The government's 2010 Comprehensive Spending Review was anything but comprehensive. The cuts to government spending were modest, and large swathes of state activity were barely touched. Britain will remain a heavily regulated, high-tax, high-spend economy. Instead of totally reviewing the functions of the state and how the government should achieve its objectives, in most areas the spending review was merely a pruning exercise. This monograph advocates a different approach. The authors provide strong evidence that high levels of taxation and public expenditure are hampering economic growth. They also examine the role of the state in key areas and find that current policies are extremely inefficient, imposing high costs but delivering poor results. By combining substantial spending cuts with fundamental reform, outcomes can be improved at the same time as taxes are reduced. Britain can become a dynamic, low-tax economy with welfare systems that no longer penalise work in the way they currently do. At the same time, individuals and families would benefit from high-quality healthcare, education and infrastructure that was focused on consumer interests rather than producer interests.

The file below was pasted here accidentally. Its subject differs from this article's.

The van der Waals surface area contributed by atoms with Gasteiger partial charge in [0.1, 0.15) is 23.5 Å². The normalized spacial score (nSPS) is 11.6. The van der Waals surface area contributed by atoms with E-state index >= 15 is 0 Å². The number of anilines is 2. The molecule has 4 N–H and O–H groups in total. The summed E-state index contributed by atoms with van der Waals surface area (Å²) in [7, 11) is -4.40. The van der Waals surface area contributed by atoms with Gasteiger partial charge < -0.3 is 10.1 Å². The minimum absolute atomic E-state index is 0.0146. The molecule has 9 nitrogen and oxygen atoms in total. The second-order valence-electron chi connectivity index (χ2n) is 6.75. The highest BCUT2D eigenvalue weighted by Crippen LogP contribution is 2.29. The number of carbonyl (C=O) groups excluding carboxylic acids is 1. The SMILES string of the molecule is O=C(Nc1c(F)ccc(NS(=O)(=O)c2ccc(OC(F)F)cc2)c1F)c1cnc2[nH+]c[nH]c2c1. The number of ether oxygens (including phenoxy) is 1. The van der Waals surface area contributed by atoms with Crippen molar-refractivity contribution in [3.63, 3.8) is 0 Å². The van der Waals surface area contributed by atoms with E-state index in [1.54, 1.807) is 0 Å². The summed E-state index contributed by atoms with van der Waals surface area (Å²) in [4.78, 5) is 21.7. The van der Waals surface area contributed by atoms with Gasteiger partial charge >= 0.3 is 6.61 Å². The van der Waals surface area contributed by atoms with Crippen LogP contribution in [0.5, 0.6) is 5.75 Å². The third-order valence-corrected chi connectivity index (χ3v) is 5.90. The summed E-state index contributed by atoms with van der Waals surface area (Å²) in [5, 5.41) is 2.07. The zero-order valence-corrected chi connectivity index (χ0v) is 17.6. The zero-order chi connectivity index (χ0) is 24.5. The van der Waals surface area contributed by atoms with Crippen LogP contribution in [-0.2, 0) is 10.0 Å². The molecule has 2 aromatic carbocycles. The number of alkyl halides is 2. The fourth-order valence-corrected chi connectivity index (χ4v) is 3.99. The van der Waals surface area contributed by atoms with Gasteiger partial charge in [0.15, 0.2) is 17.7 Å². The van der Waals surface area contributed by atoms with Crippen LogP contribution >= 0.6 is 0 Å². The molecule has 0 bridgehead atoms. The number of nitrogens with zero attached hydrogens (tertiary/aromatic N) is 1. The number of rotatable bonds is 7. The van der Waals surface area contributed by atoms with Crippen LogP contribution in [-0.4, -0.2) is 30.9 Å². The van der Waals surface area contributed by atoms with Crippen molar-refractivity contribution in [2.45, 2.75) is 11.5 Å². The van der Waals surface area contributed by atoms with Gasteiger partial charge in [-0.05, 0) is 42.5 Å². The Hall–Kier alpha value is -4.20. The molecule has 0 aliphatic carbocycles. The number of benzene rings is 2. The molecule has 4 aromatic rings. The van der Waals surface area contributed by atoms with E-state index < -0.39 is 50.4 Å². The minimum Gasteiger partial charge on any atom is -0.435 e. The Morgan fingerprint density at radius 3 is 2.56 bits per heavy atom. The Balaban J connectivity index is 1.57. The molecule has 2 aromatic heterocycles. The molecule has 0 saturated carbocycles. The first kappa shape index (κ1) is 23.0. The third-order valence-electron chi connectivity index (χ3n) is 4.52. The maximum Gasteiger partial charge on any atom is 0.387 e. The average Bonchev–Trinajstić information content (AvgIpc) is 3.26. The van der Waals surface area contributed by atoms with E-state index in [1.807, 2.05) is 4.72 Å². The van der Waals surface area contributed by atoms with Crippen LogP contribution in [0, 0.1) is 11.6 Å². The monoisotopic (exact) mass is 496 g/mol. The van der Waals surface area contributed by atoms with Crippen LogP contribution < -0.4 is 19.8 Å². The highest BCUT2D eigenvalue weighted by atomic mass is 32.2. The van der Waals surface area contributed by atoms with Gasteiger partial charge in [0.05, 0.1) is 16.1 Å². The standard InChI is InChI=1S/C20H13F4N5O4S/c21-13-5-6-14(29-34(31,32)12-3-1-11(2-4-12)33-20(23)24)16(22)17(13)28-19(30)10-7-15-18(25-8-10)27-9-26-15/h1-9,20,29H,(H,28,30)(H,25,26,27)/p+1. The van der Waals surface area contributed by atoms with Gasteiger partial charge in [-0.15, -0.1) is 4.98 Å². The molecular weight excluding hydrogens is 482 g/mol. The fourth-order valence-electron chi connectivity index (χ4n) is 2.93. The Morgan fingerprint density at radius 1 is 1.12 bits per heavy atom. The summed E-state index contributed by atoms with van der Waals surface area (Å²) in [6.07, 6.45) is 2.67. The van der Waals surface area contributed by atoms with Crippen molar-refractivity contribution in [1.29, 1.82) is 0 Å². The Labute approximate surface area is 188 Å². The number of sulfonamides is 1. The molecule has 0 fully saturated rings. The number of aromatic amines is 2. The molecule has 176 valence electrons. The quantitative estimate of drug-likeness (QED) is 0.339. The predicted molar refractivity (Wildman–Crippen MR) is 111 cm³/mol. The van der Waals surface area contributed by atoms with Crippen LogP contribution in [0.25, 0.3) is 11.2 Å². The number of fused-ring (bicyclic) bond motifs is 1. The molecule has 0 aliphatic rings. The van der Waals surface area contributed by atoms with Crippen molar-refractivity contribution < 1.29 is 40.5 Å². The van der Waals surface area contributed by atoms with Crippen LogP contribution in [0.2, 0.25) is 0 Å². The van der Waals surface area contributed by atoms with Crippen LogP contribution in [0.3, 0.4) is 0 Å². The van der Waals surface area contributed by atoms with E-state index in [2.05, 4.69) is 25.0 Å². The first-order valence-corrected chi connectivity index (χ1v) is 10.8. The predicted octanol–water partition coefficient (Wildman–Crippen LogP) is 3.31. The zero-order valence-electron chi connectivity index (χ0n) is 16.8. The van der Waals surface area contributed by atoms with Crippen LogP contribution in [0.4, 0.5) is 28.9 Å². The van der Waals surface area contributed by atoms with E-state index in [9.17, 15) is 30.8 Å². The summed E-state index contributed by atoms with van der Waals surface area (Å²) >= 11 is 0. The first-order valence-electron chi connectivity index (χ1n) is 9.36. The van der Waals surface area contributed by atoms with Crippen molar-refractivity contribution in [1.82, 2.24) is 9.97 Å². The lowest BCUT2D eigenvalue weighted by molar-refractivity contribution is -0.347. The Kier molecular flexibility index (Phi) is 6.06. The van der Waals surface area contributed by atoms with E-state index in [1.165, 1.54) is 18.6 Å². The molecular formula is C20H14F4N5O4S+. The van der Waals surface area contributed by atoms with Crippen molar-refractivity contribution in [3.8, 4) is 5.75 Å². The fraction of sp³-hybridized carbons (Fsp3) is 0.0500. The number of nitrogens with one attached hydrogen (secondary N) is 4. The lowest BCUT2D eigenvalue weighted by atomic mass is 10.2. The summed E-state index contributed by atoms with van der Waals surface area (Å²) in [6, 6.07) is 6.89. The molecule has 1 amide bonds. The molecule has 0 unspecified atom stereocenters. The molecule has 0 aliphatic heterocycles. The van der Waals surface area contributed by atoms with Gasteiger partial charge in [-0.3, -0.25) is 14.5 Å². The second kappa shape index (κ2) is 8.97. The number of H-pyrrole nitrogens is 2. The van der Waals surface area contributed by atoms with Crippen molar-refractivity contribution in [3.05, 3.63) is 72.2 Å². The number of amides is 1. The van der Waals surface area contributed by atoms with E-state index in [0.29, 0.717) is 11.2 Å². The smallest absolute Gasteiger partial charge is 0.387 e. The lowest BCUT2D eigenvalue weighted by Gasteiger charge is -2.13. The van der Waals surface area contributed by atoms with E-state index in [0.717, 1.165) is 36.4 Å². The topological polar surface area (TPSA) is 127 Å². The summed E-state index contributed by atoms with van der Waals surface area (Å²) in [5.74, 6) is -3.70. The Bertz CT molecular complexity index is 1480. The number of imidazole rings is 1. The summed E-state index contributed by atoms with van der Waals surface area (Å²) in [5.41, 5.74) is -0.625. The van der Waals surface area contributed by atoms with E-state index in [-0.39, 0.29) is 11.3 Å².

Philip Booth is editorial and program director at the Institute of Economic Affairs and a professor of insurance and risk management at Cass Business School. He worked for the Bank of England as an advisor on financial stability issues and has written widely, including a number of books, on investment, finance, social insurance, and pensions, as well as on the relationship between Catholic social teaching and economics. He is editor of economic affairs and associate editor of the Annals of Actuarial Science and the British Actuarial Journal.